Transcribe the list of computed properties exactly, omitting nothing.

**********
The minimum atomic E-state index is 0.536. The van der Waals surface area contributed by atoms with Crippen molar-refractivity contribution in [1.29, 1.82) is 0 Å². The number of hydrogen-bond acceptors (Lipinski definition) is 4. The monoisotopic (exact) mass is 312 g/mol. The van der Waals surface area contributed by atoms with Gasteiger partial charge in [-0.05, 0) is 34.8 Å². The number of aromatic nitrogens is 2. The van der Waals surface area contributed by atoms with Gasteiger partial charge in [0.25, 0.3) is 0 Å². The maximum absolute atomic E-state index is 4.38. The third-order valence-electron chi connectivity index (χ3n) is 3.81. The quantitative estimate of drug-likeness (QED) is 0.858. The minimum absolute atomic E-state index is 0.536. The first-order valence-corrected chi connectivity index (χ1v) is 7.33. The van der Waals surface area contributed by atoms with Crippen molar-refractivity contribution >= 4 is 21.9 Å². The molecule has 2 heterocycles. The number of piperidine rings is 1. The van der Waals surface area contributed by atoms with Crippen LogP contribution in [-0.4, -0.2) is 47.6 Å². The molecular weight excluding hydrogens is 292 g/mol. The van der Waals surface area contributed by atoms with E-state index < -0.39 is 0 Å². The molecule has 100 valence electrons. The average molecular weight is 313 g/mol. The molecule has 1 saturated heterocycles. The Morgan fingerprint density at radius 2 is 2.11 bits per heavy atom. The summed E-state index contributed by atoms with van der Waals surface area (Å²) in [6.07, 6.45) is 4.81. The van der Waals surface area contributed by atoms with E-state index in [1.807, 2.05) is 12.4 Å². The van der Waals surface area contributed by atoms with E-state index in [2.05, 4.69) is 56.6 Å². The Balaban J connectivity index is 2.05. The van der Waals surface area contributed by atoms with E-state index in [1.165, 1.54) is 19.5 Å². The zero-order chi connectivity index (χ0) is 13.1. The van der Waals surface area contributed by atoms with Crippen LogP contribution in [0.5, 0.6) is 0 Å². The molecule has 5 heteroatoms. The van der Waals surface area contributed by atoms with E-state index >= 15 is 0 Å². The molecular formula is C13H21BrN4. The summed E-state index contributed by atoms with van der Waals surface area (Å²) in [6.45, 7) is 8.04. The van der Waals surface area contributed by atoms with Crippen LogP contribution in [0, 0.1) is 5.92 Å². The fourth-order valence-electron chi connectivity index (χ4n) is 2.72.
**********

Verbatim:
The minimum atomic E-state index is 0.536. The van der Waals surface area contributed by atoms with Crippen molar-refractivity contribution in [1.29, 1.82) is 0 Å². The number of hydrogen-bond acceptors (Lipinski definition) is 4. The monoisotopic (exact) mass is 312 g/mol. The van der Waals surface area contributed by atoms with Gasteiger partial charge in [-0.05, 0) is 34.8 Å². The number of aromatic nitrogens is 2. The van der Waals surface area contributed by atoms with Gasteiger partial charge in [0.25, 0.3) is 0 Å². The maximum absolute atomic E-state index is 4.38. The third-order valence-electron chi connectivity index (χ3n) is 3.81. The quantitative estimate of drug-likeness (QED) is 0.858. The minimum absolute atomic E-state index is 0.536. The first-order valence-corrected chi connectivity index (χ1v) is 7.33. The van der Waals surface area contributed by atoms with Crippen molar-refractivity contribution >= 4 is 21.9 Å². The molecule has 2 heterocycles. The number of piperidine rings is 1. The van der Waals surface area contributed by atoms with Crippen LogP contribution in [-0.4, -0.2) is 47.6 Å². The molecular weight excluding hydrogens is 292 g/mol. The van der Waals surface area contributed by atoms with E-state index < -0.39 is 0 Å². The molecule has 100 valence electrons. The average molecular weight is 313 g/mol. The molecule has 1 saturated heterocycles. The Morgan fingerprint density at radius 2 is 2.11 bits per heavy atom. The summed E-state index contributed by atoms with van der Waals surface area (Å²) in [6.07, 6.45) is 4.81. The van der Waals surface area contributed by atoms with E-state index in [1.807, 2.05) is 12.4 Å². The van der Waals surface area contributed by atoms with E-state index in [2.05, 4.69) is 56.6 Å². The Balaban J connectivity index is 2.05. The van der Waals surface area contributed by atoms with E-state index in [1.165, 1.54) is 19.5 Å². The zero-order chi connectivity index (χ0) is 13.1. The van der Waals surface area contributed by atoms with Crippen LogP contribution in [0.5, 0.6) is 0 Å². The molecule has 5 heteroatoms. The van der Waals surface area contributed by atoms with E-state index >= 15 is 0 Å². The molecular formula is C13H21BrN4. The summed E-state index contributed by atoms with van der Waals surface area (Å²) in [6.45, 7) is 8.04. The van der Waals surface area contributed by atoms with Crippen LogP contribution in [0, 0.1) is 5.92 Å². The fourth-order valence-electron chi connectivity index (χ4n) is 2.72.